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Baker Hughes' Friday Report Could Boost Its Standing

By David Smith - Apr 17, 2013 at 7:37PM

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In the face of a still soft North American market, Baker Hughes' international expansion may shed a positive new light on the company on Friday.

When Houston-based oil-field services provider Baker Hughes (BHI) tells us about its first 2013 quarter on Friday, the results may not set off a bevy of buy orders for the company's shares.

Indeed, Baker Hughes is a solid and innovative company. However, it finds itself generating nearly half its revenues in the North American market, where natural gas-related activity has slowed appreciably during the past several quarters. And while the company is expanding its international operations around much of the globe, achieving the geographic diversity of, for instance, Schlumberger -- with more than two-thirds of its revenue coming from outside of North America -- will obviously take time.

The consensus
For the quarter, analysts who follow Baker have reached a per-share earnings consensus for the quarter of $0.63, down a substantial 27% year over year. Revenues are expected to dip to about $5.18 billion, from the year-ago $5.36 billion. With those prognostications and results in mind, it's worth recalling that, in the December quarter, the company's per-share earnings plummeted by fully 37% from those of the final quarter of 2011. But even more surprisingly, they undershot analysts' expectations by 21%.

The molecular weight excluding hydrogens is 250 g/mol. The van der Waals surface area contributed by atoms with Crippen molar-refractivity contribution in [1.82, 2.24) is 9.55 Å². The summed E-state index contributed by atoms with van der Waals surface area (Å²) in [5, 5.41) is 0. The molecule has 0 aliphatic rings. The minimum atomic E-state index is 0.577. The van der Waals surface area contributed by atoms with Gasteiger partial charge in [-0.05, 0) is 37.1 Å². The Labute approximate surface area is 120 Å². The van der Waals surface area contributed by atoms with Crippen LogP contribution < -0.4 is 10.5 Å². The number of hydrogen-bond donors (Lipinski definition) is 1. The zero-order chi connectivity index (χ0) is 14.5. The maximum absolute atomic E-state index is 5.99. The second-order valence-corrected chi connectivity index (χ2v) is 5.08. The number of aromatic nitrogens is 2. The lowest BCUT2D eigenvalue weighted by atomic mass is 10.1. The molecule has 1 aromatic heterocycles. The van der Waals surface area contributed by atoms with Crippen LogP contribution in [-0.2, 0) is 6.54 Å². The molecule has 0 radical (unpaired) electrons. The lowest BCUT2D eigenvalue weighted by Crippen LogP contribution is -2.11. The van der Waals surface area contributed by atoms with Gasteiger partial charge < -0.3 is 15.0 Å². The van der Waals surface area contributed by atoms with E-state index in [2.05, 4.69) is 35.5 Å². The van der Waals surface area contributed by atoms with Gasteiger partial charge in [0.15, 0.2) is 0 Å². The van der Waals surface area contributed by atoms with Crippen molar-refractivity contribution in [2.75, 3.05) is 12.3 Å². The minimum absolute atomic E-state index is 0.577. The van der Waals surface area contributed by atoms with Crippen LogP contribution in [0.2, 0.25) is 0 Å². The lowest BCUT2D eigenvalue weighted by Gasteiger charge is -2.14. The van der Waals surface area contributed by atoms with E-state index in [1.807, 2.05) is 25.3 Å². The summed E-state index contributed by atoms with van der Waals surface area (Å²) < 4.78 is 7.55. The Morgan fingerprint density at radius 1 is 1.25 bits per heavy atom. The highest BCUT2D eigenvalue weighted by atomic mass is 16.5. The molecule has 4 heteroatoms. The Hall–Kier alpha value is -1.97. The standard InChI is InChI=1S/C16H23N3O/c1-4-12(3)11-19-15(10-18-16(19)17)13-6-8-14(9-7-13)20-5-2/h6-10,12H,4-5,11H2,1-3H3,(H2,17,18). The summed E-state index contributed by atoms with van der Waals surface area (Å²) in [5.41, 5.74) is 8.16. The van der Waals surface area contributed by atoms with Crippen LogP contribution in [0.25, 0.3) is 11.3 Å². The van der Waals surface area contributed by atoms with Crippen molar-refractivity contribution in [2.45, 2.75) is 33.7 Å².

Expanding international presence
Beyond management's inevitable comments about the state of the North American markets, there are a number of nascent international operations at the company that I'm eager to learn more about:

  • The company is in the early stages of a joint venture with Paris-based CGGVeritas. The venture will combine Baker Hughes' near-wellbore geomechanical and petrophysical properties with Veritas's seismic capabilities. The combination will enhance customers' ability to conduct shale reservoir exploration.
  • Baker will be a major participant in Saudi Aramco's plans to drill about seven test wells for shale gas this year. The obvious intent of that operation is to increase fuel availability for internal use, such that an increased percentage of the oil produced in the country will be available for export. Baker Hughes believes that the country may sit atop as much as 645 trillion cubic feet of technically recoverable shale gas, compared with about 283 trillion cubic feet of proven conventional gas reserves.
  • Also in the early stages is a two-year contract with Norway's Statoil for integrated support in the North Sea, the Norwegian Sea, and the Barents Sea. The contract is subject to extension for up to four years.
  • Working with a number of major producers, Baker Hughes has recently become actively involved in expanding exploratory and production activities in the promising South China Sea.
  • Given the steady expansion of oil-field activity in Australia, Baker Hughes is the proud owner of a new facility at Welshpool in that country. At the same time, during the latest quarter Baker signed a new contract with Chevron to provide pipeline pre-commissioning services in the giant Gorgon project off the country's Northwest Shelf.
  • Baker Hughes' repertoire of significant international projects includes a still new pact with Russia's Lukoil for drilling in the West Qurna-2 oil-fields in Iraq. In addition, Baker has inked another new agreement involving the drilling of 60 wells in Zubar, in the southern part of the country.

A Foolish takeaway
A perspective on a possible strengthening in the North American markets will obviously be a subject of real importance for Baker's management to address during the company's conference call. But so will increased detail about the above international operations.

As of now, 22 of the 31 analysts who follow Baker Hughes (about 70%) have the company rated a hold. The information that's provided on Friday could have a meaningful effect on lowering that percentage in favor of more positive ratings.

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